Shakira turns 36 today! While the Colombian pop star celebrates newfound motherhood, we are honoring her by counting down all of the ways she has made the world a better place. Let us count the ways...
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A World Baby Shower
The world was invited to participate in Shaki’s virtual baby show in honor of her son, Milan! The Colombian pop star joined forces with UNICEF to create Shakira and Gerard Pique’s World Baby Shower, which encouraged fans to donate and support healthy childhood development in less fortunate countries.
The difference a hit song can make! Shakira’s “Waka Waka (This Time For Africa)” became a global phenomenon after becoming the theme song for the 2012 Fifa World Cup. She donated all of the proceeds to Fifa’s “20 Centers for 2010” campaign, which would help build 20 facilities to promote public health, education, and football in disadvantaged communities across Africa.
Using Her Fame for a Good Cause
As laudable as Pies Descalzos was, Shakira wanted to take her fight for the right of children to be educated and lifted out of poverty to all of Latin America. So she, Gabriel Garcia Marquez and a host of artists including Ricky Martin, Juanes and Miguel Bose, started ALAS in 2006. Shakira famously announced the group’s $40 million donation to help Peru and Nicaragua rebuild after natural disasters. The non-profit has raised millions and worked with governments and billionaires like Carlos Slim to help children.
Her Work With UNICEF
In 2003, Shakira was appointed a Goodwill Ambassador for the non-profit. "Shakira, like all our Goodwill Ambassadors, was chosen based on her compassion, her involvement in global issues, her deep commitment to helping children, and her appeal to young people around the world. We're very pleased to have Shakira join the UNICEF family. I know she'll help bring UNICEF's mission to the audience who will have the most impact on our future – young people themselves,” said UNICEF's Executive Director Carol Bellamy.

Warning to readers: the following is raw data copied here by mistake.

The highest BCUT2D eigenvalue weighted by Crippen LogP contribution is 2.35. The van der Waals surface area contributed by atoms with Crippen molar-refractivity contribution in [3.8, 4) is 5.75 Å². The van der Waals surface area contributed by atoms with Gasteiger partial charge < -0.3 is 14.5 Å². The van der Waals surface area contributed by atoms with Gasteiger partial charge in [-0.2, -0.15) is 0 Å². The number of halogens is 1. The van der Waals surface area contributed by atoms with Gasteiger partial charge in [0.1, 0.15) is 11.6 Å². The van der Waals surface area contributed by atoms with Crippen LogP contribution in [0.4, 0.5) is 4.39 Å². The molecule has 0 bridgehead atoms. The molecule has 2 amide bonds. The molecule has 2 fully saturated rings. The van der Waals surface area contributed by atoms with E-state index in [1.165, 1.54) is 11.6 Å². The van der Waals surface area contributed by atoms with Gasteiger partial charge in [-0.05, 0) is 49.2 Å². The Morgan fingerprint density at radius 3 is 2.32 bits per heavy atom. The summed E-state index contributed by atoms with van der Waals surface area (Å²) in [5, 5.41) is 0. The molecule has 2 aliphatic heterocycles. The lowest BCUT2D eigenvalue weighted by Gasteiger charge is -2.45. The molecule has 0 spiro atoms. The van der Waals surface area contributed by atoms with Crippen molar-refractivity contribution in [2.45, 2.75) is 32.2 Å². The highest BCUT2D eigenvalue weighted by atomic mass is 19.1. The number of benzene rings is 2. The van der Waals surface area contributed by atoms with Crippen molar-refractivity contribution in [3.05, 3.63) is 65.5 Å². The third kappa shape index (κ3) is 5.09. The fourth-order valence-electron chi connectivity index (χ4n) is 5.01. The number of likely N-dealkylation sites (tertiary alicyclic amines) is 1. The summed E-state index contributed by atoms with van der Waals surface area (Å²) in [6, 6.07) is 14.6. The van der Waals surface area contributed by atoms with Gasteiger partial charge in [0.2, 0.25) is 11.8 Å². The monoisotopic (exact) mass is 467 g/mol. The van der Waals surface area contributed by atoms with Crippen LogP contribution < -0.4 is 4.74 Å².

Yes she can!
Having met presidents, prime ministers, popes, philanthropists and, well, just about anyone who wields massive power, Shakira was invited to perform at Pres. Barack Obama’s historic inauguration in 2008. Wearing liquid latex pants and a jacket, she sang “Higher Ground” with Usher and Stevie Wonder.
Keeping the Peace
Having worked to better the lives of children for 15 years, Shakira flew to Switzerland in May 2010 to receive the United Nation’s Social Justice for Peace Award. UN labor chief Juan Somavia described Shakira as a “true ambassador for children and young people, for quality education and social justice."
Few celebs have the bonafides that Shakira does when it comes to improving education for Hispanic children. No wonder that Pres. Obama chose her for his Advisory Commission on Educational Excellence for Hispanics. Wearing a demure balck shift and heavy bangs, she made an impassioned three-and-a-half minute speech: “Investing in the educational achievement of this vulnerable population will not only help determine the economic future and competitiveness of this nation, but can serve as a model for the world,” she said. “I am grateful to have an opportunity to support and inform such important work. I hope that through my appointment to this commission, I will be able to share what I've learned through the 15 years I have been involved in the education of Latino children. As we all know, race and ethnicity shouldn't be factors in the success of any child.”
ALAS Concert for Kids
In 2008, Shakira hosted concerts in Buenos Aires and Mexico City to support the ALAS Foundation’s campaign. Her ‘concierto por los niños’ helped raise $200 million for the cause.
Performing for Peace
On tour in 1998, Shakira stopped by the Vatican after being granted an audience with Pope John Paul II. As a Goodwill Ambassador for Colombia, she asked for his intervention in the embattled country’s peace process.
Heal the World
This is how you know that Shakira’s humanitarian work isn’t window-dressing. She founded Pies Descalzos Foundation in 1995 to bring attention to child development in Colombia. It now feeds and educates thousands across Colombia and has a sister foundation that exports the nonprofit’s methods to places like Haiti.